Black Students, College Choice and HBCUs: Enrolling the Next Generation - Higher Education
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Black Students, College Choice and HBCUs: Enrolling the Next Generation

by Janelle L. Williams

In 2017, historically Black colleges and universities (HBCUs) saw an increase in freshman student enrollment and substantial increases in enrollment for a small number of HBCUs, including North Carolina A & T State University, Kentucky State University and Spelman College. Anecdotal information alludes to the racial tensions in the United States, the current political climate under the Trump administration, along with the increased visibility of HBCUs as safe spaces for Black students as the stimulus for the increase in enrollment.

While research is being conducted to properly identify and assess the reasons for the increase, HBCU enrollment management teams can use existing research to keep the enrollment momentum going. Here is how.

In May 2018, a group of higher education professionals came together on Twitter to discuss the rising student interest in HBCUs. The online chat (#MSIChat), moderated through the Penn Center for Minority Serving Institutions (CMSI), sparked conversation on the value of an HBCU education and the college choice process. It also provided a space for HBCU alumni and practitioners to discuss ideas that HBCU administrators can use to increase student enrollment as they enter their 2019-2020 recruitment cycle.

Rethink Recruitment. With mote than 5,000 institutions of higher education from which the college-bound student may choose, HBCUs are truly the minority with just over 100 campuses. As a result, HBCUs have to be intentional and active participants in the enrollment cycle as early as possible. Drs. Don Hossler and Karen Gallagher suggest the college choice process begins as early as the 7th grade, and targeted recruitment should begin at that point.

Since HBCUs do not have the resources to connect with students early in their academic careers, a modified model should be implemented. I suggest a model similar to the recruitment model used by the NCAA. Athletic recruiters begin to make contact with prospective students in September of their junior year of high school. Dr. Terrell Strayhorn, CEO of Do Good Work, LLC, commented that during the decision-making years, recruiters could host events like “HBCU for a Day,” inviting students to campus to get a full HBCU academic and cultural experience.  HBCU for a Day goes beyond a normal open house, immersing the student in the culture, ethos and principles of the institution. The early exposure could lead to essential pre-bonding with the institution.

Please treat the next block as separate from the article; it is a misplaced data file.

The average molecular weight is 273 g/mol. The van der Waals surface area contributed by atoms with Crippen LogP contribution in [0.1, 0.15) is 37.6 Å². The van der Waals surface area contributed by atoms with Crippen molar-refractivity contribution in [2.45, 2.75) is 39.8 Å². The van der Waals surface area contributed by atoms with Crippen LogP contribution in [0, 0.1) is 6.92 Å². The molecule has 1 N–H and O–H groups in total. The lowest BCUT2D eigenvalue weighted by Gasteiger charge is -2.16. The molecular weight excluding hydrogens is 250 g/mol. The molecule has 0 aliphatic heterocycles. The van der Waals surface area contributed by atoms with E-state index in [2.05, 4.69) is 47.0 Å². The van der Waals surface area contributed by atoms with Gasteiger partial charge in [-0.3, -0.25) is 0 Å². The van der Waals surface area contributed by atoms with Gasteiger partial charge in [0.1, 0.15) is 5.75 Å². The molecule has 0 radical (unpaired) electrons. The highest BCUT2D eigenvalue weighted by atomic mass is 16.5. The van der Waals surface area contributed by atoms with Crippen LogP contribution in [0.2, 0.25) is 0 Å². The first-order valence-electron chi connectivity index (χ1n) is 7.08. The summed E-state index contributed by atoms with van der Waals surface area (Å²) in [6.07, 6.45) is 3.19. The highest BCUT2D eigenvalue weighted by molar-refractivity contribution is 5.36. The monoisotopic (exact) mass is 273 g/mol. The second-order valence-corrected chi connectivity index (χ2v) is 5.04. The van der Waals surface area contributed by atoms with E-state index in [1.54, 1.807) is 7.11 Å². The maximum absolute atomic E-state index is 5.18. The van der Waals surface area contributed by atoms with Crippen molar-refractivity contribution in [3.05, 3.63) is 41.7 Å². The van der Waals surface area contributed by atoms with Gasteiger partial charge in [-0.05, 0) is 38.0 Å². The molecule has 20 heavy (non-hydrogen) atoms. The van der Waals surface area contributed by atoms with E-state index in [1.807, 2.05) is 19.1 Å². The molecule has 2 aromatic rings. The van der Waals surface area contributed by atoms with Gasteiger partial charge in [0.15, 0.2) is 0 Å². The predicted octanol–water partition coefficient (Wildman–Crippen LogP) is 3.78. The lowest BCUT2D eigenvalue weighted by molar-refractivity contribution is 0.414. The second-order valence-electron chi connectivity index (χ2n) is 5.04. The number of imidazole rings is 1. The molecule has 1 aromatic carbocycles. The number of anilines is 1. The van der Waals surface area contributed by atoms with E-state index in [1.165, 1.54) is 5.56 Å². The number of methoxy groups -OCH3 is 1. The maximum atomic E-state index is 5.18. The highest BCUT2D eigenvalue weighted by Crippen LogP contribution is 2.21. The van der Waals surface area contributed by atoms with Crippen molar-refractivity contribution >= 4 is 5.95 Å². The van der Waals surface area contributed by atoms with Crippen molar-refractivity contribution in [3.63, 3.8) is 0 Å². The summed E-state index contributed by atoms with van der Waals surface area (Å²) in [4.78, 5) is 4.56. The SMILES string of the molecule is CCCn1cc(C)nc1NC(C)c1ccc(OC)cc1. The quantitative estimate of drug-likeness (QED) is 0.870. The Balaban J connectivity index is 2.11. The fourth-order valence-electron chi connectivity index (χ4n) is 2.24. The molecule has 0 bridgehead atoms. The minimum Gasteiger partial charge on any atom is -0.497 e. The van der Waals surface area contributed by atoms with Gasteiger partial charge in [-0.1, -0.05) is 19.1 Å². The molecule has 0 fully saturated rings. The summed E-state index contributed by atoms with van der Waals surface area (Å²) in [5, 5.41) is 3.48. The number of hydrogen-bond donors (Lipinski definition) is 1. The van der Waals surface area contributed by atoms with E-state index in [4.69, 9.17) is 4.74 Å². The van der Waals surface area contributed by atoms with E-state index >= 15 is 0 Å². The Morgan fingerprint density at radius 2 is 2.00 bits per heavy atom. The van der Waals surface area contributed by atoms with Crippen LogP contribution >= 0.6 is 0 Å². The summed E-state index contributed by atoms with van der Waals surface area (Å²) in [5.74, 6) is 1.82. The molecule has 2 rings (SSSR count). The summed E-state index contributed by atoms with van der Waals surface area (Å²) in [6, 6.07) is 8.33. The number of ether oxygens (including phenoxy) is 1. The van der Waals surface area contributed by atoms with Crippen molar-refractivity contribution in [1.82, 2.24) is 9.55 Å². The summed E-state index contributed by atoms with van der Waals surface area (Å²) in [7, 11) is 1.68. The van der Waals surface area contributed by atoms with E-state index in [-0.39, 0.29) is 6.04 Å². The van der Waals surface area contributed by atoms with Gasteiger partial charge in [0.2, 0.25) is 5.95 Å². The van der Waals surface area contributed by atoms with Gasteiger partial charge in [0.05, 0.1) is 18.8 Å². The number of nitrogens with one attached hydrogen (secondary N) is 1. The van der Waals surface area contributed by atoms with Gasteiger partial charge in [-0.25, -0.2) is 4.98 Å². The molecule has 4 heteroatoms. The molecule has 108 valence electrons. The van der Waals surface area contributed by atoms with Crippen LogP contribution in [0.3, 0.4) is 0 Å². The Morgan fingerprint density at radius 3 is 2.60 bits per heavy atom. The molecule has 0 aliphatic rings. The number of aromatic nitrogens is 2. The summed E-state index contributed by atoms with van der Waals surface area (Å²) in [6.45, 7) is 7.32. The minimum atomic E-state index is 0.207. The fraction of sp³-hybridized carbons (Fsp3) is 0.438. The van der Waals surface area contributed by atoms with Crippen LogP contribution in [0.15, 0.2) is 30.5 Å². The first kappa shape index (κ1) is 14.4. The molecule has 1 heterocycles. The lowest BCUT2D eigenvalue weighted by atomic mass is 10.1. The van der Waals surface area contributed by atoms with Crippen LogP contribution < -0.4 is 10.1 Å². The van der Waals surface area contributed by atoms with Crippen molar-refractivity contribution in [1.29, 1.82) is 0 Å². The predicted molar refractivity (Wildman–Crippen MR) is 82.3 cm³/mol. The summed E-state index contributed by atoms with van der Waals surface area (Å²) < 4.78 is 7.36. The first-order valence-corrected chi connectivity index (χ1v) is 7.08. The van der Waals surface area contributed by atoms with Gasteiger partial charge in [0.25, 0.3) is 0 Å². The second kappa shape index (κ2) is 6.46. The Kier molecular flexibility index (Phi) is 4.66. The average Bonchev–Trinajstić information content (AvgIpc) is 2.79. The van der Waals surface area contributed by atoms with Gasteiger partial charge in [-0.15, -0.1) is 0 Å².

The HBCU experience, like HBCUs, is not monolithic and differs according to each individual who has the experience. Stokely Carmichael has a chapter in his autobiography titled “Howard University” in which he writes, as he recounts his HBCU experience: “Howard presented me with every dialectic existing in the African community. At Howard, on any given day, one might meet every Black thing…and its opposite. The place was a veritable tissue of contradiction, embodying the best and the absolute worst values of the African American tradition. Howard’s most egregious image in the African community was as an elitist enclave, a “bougie” school where fraternities and sororities, partying, shade consciousness, conspicuous consumption, status anxiety, and class and color snobbery dominated the student body… Was this true? Certainly to some extent, but while this aspect was for some very visible, it was, give thanks, by no means the whole story…”